from /usr/include/c++/4.9/ios:38,
from /usr/include/c++/4.9/istream:38,
from /usr/include/c++/4.9/fstream:38,
from a.C:2:
/usr/include/wchar.h:106:9: error: ‘__mbstate_t’ does not name a type
typedef __mbstate_t mbstate_t;
^
/usr/include/wchar.h:151:38: error: ‘size_t’ is not a type
const wchar_t *__restrict __src, size_t __n)
^
/usr/include/wchar.h:159:38: error: ‘size_t’ is not a type
const wchar_t *__restrict __src, size_t __n)
^
/usr/include/wchar.h:166:63: error: ‘size_t’ is not a type
extern int wcsncmp (const wchar_t *__s1, const wchar_t *__s2, size_t __n)
^
/usr/include/wchar.h:176:4: error: ‘size_t’ is not a type
size_t __n) __THROW;
^
In file included from /usr/include/wchar.h:180:0,
from /usr/include/c++/4.9/cwchar:44,
from /usr/include/c++/4.9/bits/postypes.h:40,
from /usr/include/c++/4.9/iosfwd:40,
from /usr/include/c++/4.9/ios:38,
from /usr/include/c++/4.9/istream:38,
from /usr/include/c++/4.9/fstream:38,
from a.C:2:
/usr/include/xlocale.h:42:9: error: ‘__locale_t’ does not name a type
typedef __locale_t locale_t;
^
In file included from /usr/include/c++/4.9/cwchar:44:0,
from /usr/include/c++/4.9/bits/postypes.h:40,
from /usr/include/c++/4.9/iosfwd:40,
from /usr/include/c++/4.9/ios:38,
from /usr/include/c++/4.9/istream:38,
from /usr/include/c++/4.9/fstream:38,
from a.C:2:
/usr/include/wchar.h:183:5: error: ‘__locale_t’ is not a type
__locale_t __loc) __THROW;
^
/usr/include/wchar.h:186:6: error: ‘size_t’ is not a type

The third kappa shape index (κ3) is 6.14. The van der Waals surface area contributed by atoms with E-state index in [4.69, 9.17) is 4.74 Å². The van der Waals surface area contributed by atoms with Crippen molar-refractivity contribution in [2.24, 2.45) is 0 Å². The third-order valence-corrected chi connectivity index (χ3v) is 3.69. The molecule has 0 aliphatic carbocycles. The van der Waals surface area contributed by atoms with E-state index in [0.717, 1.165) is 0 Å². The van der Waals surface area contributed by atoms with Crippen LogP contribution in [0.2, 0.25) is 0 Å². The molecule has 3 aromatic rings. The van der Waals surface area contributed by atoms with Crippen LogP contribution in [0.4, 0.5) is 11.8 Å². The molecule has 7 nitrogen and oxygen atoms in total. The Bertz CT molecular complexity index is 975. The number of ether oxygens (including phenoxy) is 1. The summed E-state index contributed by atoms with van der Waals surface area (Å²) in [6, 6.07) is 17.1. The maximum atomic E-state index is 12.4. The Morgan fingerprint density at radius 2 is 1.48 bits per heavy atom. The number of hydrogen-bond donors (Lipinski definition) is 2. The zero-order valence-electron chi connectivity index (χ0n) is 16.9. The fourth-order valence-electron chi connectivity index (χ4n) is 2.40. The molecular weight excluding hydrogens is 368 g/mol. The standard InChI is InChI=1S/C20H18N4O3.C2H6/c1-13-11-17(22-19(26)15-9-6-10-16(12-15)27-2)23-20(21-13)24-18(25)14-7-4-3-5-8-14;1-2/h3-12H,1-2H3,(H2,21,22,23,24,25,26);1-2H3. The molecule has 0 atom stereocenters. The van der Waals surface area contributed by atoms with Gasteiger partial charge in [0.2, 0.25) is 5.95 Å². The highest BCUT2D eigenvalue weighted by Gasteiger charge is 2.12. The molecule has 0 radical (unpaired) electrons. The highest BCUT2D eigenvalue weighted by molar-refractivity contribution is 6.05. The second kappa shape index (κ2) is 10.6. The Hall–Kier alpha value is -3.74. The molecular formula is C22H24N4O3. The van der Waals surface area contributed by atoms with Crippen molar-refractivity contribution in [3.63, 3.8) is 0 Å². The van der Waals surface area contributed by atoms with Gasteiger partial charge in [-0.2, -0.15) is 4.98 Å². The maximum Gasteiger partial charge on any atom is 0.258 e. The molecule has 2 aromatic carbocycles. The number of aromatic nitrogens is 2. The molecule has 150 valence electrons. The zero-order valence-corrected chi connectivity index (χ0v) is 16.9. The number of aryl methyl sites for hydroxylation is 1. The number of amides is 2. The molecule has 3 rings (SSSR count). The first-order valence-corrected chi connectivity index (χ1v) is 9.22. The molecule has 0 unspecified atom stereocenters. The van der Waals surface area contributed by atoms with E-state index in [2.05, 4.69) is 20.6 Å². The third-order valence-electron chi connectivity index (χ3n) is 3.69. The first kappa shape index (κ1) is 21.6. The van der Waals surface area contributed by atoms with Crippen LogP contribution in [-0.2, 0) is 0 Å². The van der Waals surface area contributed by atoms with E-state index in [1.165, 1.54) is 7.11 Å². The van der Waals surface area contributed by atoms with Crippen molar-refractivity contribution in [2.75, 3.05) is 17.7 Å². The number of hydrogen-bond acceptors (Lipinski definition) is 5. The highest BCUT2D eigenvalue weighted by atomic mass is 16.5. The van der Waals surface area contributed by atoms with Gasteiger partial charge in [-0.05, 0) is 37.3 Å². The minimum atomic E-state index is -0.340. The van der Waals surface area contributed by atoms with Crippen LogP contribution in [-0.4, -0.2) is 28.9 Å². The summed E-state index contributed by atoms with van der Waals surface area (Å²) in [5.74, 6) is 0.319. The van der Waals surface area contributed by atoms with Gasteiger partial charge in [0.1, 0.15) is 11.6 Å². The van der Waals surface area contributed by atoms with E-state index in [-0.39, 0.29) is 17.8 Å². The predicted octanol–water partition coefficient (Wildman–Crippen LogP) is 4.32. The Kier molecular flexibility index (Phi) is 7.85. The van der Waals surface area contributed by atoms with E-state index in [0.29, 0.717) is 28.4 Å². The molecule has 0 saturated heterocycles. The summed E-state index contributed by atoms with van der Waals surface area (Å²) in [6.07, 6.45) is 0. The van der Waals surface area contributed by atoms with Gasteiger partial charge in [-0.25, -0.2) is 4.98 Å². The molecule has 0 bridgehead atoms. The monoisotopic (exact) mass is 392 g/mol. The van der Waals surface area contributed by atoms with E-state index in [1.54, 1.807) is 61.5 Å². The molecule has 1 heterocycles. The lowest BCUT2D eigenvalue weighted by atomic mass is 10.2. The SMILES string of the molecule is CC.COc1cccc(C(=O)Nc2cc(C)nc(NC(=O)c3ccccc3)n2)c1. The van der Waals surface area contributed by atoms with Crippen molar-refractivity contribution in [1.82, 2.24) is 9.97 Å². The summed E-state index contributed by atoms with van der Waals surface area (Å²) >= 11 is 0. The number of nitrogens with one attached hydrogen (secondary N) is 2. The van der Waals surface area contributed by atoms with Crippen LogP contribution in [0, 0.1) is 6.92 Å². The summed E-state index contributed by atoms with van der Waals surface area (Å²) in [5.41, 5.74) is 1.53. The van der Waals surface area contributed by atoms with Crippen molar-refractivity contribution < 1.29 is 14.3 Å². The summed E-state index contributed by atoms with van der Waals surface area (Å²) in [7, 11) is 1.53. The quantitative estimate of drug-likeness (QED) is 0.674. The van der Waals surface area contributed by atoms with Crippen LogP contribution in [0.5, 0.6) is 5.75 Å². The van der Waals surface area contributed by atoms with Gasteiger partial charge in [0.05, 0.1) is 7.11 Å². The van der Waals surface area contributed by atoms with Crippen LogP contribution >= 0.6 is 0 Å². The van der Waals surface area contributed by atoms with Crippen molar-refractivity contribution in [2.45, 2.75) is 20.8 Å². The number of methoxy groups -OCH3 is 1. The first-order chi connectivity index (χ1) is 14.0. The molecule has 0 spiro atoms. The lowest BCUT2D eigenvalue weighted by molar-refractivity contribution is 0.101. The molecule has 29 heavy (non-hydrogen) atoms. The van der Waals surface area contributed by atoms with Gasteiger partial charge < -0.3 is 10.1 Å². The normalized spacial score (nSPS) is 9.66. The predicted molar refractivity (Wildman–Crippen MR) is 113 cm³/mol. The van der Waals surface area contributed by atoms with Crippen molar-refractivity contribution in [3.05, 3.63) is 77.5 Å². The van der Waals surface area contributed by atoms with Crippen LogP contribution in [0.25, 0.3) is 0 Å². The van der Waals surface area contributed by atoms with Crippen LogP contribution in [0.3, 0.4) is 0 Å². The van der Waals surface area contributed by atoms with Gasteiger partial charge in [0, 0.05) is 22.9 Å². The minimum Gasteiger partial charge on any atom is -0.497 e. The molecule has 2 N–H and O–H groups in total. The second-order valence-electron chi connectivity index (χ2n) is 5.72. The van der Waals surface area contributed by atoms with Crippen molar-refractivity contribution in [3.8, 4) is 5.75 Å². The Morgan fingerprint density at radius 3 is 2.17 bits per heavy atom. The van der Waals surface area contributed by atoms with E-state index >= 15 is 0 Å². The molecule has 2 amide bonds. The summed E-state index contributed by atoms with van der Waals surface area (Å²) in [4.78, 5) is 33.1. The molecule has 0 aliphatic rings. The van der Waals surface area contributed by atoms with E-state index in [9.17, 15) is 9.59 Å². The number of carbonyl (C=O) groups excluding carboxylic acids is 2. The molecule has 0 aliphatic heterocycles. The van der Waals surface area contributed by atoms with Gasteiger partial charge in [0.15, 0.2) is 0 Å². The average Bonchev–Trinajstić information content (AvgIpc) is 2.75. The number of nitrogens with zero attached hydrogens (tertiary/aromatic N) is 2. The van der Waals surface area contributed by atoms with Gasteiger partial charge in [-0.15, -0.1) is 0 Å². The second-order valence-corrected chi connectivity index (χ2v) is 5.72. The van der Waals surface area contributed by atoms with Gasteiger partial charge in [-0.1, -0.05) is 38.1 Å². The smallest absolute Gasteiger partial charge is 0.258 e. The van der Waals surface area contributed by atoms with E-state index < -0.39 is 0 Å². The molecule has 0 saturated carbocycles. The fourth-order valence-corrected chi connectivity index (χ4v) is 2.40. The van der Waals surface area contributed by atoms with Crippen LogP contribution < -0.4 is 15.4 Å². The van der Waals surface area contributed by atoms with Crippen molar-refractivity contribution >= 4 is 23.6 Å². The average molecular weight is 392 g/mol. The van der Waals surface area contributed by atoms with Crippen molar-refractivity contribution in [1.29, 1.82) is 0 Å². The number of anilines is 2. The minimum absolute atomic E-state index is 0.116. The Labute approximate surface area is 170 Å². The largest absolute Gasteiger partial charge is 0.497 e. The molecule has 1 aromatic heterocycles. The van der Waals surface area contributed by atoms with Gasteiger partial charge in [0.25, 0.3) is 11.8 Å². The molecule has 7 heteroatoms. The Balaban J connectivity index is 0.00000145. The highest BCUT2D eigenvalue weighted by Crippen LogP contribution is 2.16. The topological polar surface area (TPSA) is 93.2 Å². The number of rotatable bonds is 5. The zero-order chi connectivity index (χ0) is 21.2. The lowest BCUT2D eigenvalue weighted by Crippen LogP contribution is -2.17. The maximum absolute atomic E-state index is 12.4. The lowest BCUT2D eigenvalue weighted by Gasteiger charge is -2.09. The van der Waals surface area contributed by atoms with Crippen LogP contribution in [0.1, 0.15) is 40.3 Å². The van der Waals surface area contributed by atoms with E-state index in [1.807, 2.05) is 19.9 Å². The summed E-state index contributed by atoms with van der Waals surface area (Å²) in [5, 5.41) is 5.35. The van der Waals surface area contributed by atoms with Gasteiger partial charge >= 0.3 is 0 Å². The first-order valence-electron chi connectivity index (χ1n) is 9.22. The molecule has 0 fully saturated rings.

size_t __n, __locale_t __loc) __THROW;
^
/usr/include/wchar.h:186:18: error: ‘__locale_t’ is not a type
size_t __n, __locale_t __loc) __THROW;
^
/usr/include/wchar.h:196:8: error: ‘size_t’ does not name a type
extern size_t wcsxfrm (wchar_t *__restrict __s1,
^
/usr/include/wchar.h:207:9: error: ‘__locale_t’ is not a type
__locale_t __loc) __THROW;
^
/usr/include/wchar.h:212:8: error: ‘size_t’ does not name a type
extern size_t wcsxfrm_l (wchar_t *__s1, const wchar_t *__s2,
^
/usr/include/wchar.h:252:8: error: ‘size_t’ does not name a type
extern size_t wcscspn (const wchar_t *__wcs, const wchar_t *__reject)
^
/usr/include/wchar.h:256:8: error: ‘size_t’ does not name a type
extern size_t wcsspn (const wchar_t *__wcs, const wchar_t *__accept)
^
/usr/include/wchar.h:287:8: error: ‘size_t’ does not name a type
extern size_t wcslen (const wchar_t *__s) __THROW __attribute_pure__;
^
/usr/include/wchar.h:306:8: error: ‘size_t’ does not name a type
extern size_t wcsnlen (const wchar_t *__s, size_t __maxlen)
^

[SNIP]

/usr/include/c++/4.9/bits/fstream.tcc:934:35: error: ‘cur’ is not a member of ‘std::ios_base’
__testvalid = this->seekoff(0, ios_base::cur, _M_mode)
^
/usr/include/c++/4.9/bits/fstream.tcc:934:50: error: ‘_M_mode’ was not declared in this scope
__testvalid = this->seekoff(0, ios_base::cur, _M_mode)
^
/usr/include/c++/4.9/bits/fstream.tcc:941:25: error: ‘_M_state_last’ was not declared in this scope
+ _M_codecvt->length(_M_state_last, _M_ext_buf,
^
/usr/include/c++/4.9/bits/fstream.tcc:944:15: error: ‘streamsize’ does not name a type
const streamsize __remainder = _M_ext_end - _M_ext_next;
^
/usr/include/c++/4.9/bits/fstream.tcc:945:13: error: ‘__remainder’ was not declared in this scope
if (__remainder)
^
/usr/include/c++/4.9/bits/fstream.tcc:949:35: error: ‘__remainder’ was not declared in this scope
_M_ext_end = _M_ext_buf + __remainder;
^
/usr/include/c++/4.9/bits/fstream.tcc:951:25: error: ‘_M_state_cur’ was not declared in this scope
_M_state_last = _M_state_cur = _M_state_beg;
^
/usr/include/c++/4.9/bits/fstream.tcc:951:40: error: ‘_M_state_beg’ was not declared in this scope
_M_state_last = _M_state_cur = _M_state_beg;
^
/usr/include/c++/4.9/bits/fstream.tcc:960:2: error: ‘_M_codecvt’ was not declared in this scope
_M_codecvt = _M_codecvt_tmp;
^
/usr/include/c++/4.9/bits/fstream.tcc:960:15: error: ‘_M_codecvt_tmp’ was not declared in this scope
_M_codecvt = _M_codecvt_tmp;
^